Monster House is without question the underdog of the group (even with its citation by the mighty Florida Film Critics' Circle) in spite of its association with executive producers Steven Spielberg and Robert Zemeckis. Never mind, Monster House is one of the better Hollywood features of 2006 -- animated or otherwise -- containing both assured classical direction from thirty year-old first-time director Kenan and one of the year's finest screenplays, authored by Dan Harmon, Rob Schrab and Pamela Pettler. Regarding the latter, Monster House sustains its admirable sense of humor throughout, generating a number of the funniest lines of 2006: my favorite has to be love interest Jenny to pubescent pals D.J. and Chowder, "are you two mentally challenged? If you are, I'm certified to teach you baseball." Others demonstrate expert delivery by the film's actors (for instance the exchange, "what's your problem?" "Puberty, and I'm having lots and lots of puberty"; or Kevin James' overweight officer, "I was in the forest wrestling with a bearclaw. I was eating a donut!") in additon to more generally off-beat humor -- Jared Hess' video game nerd opines "you make me wanna vomit in some tin foil and eat it," while a sign advertising a development exclaims "we drained the lake!"
At this point, it might be worth noting that Monster House utilizes motion capture technology (cf. Zemeckis' The Polar Express, 2004), where the animation is layered over live performances. Indeed, in moments such as D.J.'s attempt to step lightly as he crosses the "monster house," the benefits of the technology over traditional animation become clear -- we see the light pressure that the boy puts on the ball of his foot. Then again, Monster House, as its title should make obvious, very much trades on animation's ability to make the impossible possible, bringing to life the titular structure in a picture that might be best described as Mon Oncle meets The Goonies, with more than a touch of The Incredibles (2004) thrown in.
Of course, in Kenan's hands, Monster House is far more than high-concept 3D animation; Monster House is first rate Hollywood pop filmmaking, manifesting a highly creative manipulation of a classical point-of-view structure. Among other highlights, one of the most inventive examples is D.J.'s point-of-view as he is felled by Mr. Nebbercracker, who collapses as he is choking the boy. Likewise, Kenan's introduction of the house as a malevolent creature also represents a moment of acute directorial skill: the boy collapses on his bed in the left side of the frame, beside a window overlooking the house. Slowly, we see a black spectral sheet seep through the window before the room turns to crimson.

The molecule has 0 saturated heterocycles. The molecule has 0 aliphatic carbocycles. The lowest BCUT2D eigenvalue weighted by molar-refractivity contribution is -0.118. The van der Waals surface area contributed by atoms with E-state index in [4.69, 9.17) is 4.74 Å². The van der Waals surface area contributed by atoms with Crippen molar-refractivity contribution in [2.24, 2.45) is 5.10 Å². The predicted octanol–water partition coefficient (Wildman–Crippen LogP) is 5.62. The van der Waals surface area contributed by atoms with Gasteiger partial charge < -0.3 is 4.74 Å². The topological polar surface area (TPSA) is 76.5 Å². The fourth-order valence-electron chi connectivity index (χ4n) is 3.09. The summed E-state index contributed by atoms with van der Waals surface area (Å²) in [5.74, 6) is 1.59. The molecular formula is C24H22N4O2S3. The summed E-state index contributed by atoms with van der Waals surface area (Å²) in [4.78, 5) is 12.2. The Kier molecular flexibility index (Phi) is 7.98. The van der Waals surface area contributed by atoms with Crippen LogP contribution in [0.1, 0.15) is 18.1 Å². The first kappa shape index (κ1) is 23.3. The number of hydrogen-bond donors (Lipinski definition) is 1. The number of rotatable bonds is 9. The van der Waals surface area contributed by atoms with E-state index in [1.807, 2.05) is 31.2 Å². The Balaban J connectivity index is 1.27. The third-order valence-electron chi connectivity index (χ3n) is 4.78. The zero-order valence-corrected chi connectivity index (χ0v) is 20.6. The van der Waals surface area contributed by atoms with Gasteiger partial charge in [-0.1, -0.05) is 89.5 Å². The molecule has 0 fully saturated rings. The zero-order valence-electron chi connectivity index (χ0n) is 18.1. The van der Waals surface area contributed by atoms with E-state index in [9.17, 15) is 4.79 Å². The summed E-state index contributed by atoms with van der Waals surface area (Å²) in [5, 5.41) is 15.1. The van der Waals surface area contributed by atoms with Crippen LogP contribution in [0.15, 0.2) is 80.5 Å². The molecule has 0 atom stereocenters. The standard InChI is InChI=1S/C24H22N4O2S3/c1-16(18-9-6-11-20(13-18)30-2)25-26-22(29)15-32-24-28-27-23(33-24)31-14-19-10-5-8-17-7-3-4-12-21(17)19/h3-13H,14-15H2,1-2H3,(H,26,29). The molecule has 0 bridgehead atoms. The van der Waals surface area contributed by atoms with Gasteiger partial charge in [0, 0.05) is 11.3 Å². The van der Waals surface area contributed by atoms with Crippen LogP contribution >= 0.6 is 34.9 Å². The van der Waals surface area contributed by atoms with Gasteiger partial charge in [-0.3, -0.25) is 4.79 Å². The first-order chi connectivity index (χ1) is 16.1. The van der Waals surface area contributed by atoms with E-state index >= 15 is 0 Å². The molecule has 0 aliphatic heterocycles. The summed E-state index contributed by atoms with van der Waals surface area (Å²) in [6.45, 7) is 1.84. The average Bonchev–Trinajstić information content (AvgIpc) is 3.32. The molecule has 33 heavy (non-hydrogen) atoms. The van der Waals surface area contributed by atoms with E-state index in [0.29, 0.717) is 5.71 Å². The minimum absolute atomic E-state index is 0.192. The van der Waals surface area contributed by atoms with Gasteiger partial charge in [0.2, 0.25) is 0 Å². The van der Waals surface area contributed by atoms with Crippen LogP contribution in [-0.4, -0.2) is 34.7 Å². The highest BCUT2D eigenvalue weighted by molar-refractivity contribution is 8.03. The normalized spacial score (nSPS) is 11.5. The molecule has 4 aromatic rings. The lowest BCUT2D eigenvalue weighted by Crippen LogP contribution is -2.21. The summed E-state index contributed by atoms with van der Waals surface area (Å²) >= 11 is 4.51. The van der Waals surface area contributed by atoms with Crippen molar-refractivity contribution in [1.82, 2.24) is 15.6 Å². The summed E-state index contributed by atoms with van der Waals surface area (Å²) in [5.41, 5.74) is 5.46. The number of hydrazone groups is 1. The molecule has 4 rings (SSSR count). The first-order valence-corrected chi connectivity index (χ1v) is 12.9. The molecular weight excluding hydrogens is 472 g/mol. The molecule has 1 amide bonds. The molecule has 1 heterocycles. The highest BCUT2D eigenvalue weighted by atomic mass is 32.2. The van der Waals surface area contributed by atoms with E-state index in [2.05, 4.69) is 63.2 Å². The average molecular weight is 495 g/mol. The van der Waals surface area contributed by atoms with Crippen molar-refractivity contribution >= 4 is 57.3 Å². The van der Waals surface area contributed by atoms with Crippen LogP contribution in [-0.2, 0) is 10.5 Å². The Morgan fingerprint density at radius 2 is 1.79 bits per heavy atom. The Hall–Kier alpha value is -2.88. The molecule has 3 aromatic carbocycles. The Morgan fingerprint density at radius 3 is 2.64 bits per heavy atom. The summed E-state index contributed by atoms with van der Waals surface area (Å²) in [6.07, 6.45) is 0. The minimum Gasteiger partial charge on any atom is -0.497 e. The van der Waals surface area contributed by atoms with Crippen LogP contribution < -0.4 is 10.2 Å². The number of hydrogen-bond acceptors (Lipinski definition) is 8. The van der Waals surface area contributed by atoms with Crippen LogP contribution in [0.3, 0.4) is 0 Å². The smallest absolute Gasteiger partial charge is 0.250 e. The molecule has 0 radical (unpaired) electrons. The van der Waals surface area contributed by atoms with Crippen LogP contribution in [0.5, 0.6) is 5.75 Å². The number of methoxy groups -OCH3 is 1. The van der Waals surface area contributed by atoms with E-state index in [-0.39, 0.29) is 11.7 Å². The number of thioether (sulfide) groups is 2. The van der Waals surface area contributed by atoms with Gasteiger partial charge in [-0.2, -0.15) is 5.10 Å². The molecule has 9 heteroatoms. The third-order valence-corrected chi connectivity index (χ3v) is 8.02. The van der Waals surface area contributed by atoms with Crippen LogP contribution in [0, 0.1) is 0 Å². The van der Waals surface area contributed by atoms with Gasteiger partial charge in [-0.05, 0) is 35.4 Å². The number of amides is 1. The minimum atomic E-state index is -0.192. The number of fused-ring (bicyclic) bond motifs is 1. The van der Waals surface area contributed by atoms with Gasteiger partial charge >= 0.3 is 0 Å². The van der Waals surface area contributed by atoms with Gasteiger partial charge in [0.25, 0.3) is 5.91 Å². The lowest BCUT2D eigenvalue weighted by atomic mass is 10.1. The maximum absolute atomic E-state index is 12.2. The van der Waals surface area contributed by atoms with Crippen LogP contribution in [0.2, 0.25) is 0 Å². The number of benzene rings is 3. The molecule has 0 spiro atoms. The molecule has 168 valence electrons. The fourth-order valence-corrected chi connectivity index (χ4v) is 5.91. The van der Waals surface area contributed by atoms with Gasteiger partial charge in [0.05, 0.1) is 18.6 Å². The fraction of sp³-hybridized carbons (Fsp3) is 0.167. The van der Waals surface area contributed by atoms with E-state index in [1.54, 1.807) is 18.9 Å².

Monster House also includes moments of exceeding tension, many of which are quite frightening -- for instance, D.J. perilously swinging on a cable over the carnivorous house. Indeed, Monster House is not exactly a children's movie -- especially when one considers the sophisticated humor -- even as its presumed target audience (my guess boys around ten years of age give or take a year or two) might not be so quick to see animation of this sort. Nevertheless, Monster House deserves a wider audience than its relatively underwhelming $73 million box office tally indicates (fellow nominees Happy Feet and Cars have grossed two-and-a-half and three and-a-half times that number respectively). Whether a nomination will deliver greater popularity in home video -- particularly among adults -- remains to be seen.
Dreamgirls was anointed 2006's de facto 'best picture' well before critics, let alone audiences had the opportunity to see the director's adaptation of the 1981 musical. If pundits were basing their hopes on the earlier Broadway incarnation, they have not been disappointed, assuming of course that these analysts expected a film bearing the unmistakable texture of the early 1980s (call it Muppets Take Manhattan with a Motown twist). Remarkably, Condon has succeeded -- or failed ? -- in producing a film version that does nothing to modernize the story; had say Herbert Ross made the film on the heels of Footloose, I'm not so sure the end product would have been any different.
Obviously, Dreamgirls circa 1985 would not have included the startlingly beautiful Beyoncé Knowles and her occasional attempts at emoting or the Oprah-orgasmic performance of Jennifer Hudson (who remains the prohibitive favorite to walk away with an Oscar statuette next month) though perhaps Eddie Murphy could still have been cajoled. Nevertheless, what we have is a film that is fabulous for about the fifteen minutes of back-to-back-to-back musical numbers, before Condon's televisual handling of the material really becomes apparent. Ultimately, Dreamgirls was made for an Oscar telecast montage of high points, which the film's failure to secure a 'best picture' nomination has eliminated. In that format, Dreamgirls would have been tough to beat. As a feature-length film, less so.